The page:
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Anti-gay marriage law gets chilly reception from key Supreme Court justice (+video)

Supreme Court Justice Anthony Kennedy is seen as a potential swing vote on DOMA, a gay marriage law that bars federal benefits to same-sex couples. He repeatedly raised concerns in oral arguments Wednesday.

The Supreme Court is hearing a challenge to the 1996 Defense of Marriage Act, deciding whether the federal government can deny benefits to same-sex couples. As Jan Crawford reports, a majority of the justices are indicating the law is in jeopardy.
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The US Supreme Court took up its second major gay-rights case in two days on Wednesday when it heard argument in a potential landmark case testing whether the 1996 Defense of Marriage Act violates the equal protection rights of gay and lesbian married couples.

During nearly two hours of argument, the justices appeared to divide along traditional liberal-conservative lines, with Justice Anthony Kennedy residing – once again – at the center of the nine-member court.

If Justice Kennedy’s comments and questions during the session are an accurate indication, the federal statute may well be struck down.

Kennedy repeatedly raised concerns that the federal statute was in conflict with the traditional power of the states to regulate marriage.

The justice took exception to a comment by a lawyer defending the statute that all the Defense of Marriage Act (DOMA) did was define marriage for purposes of federal law.

Kennedy said the definition applied in 1,100 different contexts, which meant that federal influence was “intertwined with the citizens’ day-to-day life.”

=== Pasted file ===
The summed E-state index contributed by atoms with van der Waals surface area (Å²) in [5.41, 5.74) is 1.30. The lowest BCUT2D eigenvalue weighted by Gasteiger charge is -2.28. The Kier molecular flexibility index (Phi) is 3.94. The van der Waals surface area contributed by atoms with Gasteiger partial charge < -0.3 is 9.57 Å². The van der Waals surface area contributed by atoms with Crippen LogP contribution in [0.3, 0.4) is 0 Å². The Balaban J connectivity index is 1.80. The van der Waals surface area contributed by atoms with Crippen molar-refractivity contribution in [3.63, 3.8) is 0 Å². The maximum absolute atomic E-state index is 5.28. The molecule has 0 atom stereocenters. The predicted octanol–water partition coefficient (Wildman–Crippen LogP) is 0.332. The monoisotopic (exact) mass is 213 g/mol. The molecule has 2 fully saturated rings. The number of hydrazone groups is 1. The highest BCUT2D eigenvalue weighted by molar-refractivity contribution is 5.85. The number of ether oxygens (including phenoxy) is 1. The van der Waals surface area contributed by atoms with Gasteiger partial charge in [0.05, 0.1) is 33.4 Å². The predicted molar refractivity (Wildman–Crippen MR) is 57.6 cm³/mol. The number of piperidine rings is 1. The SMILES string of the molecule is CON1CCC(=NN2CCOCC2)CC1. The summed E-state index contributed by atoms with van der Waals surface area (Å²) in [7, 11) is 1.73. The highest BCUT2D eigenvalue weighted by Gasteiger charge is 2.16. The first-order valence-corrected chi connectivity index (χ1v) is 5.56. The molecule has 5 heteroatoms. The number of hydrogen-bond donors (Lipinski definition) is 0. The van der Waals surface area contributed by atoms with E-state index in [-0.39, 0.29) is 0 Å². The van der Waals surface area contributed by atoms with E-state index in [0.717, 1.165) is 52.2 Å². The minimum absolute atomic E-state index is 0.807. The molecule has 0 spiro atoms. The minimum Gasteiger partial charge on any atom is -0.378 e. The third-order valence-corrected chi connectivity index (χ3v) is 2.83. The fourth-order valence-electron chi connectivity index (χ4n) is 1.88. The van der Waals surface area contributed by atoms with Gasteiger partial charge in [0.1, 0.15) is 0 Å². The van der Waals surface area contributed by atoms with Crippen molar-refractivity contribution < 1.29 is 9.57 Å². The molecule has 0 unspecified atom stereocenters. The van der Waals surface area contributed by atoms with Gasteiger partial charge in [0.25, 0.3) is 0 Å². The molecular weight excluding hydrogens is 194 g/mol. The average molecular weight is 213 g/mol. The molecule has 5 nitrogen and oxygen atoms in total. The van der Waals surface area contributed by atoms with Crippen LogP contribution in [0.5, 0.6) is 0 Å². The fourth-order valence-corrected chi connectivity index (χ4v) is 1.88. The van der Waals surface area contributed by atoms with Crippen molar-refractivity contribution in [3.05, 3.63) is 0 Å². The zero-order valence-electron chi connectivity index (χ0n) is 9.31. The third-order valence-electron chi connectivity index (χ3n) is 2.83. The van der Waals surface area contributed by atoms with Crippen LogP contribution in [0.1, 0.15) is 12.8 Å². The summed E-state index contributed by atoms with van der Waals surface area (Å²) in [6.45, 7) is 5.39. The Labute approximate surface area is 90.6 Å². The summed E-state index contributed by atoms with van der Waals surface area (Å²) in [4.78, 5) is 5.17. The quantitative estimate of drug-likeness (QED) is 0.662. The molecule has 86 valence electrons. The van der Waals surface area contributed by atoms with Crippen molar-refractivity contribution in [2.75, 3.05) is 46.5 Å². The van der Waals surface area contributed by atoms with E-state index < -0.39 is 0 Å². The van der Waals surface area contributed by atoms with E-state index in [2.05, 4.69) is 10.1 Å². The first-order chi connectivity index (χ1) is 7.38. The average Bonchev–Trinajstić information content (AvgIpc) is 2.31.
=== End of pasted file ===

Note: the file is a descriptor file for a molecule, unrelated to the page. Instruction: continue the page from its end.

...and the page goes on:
That, he said, put the federal government at a “real risk of running in conflict” with core powers retained by the states, including the power to regulate marriage, divorce, and child custody.

The lawyer, former Solicitor General Paul Clement, said Congress was simply seeking uniformity in the provision of federal benefits, not to regulate marriage at the state level.

Kennedy was unconvinced. “The question is whether or not the federal government, under our federalism scheme, has the authority to regulate marriage,” he said.

At various points during the argument, Justices Ruth Bader Ginsburg and Elena Kagan, both members of the court’s liberal wing, offered comments in support of Kennedy’s concerns.

Chief Justice John Roberts also appeared to be trying to frame an argument about federal power to draw Kennedy in a more conservative direction.  


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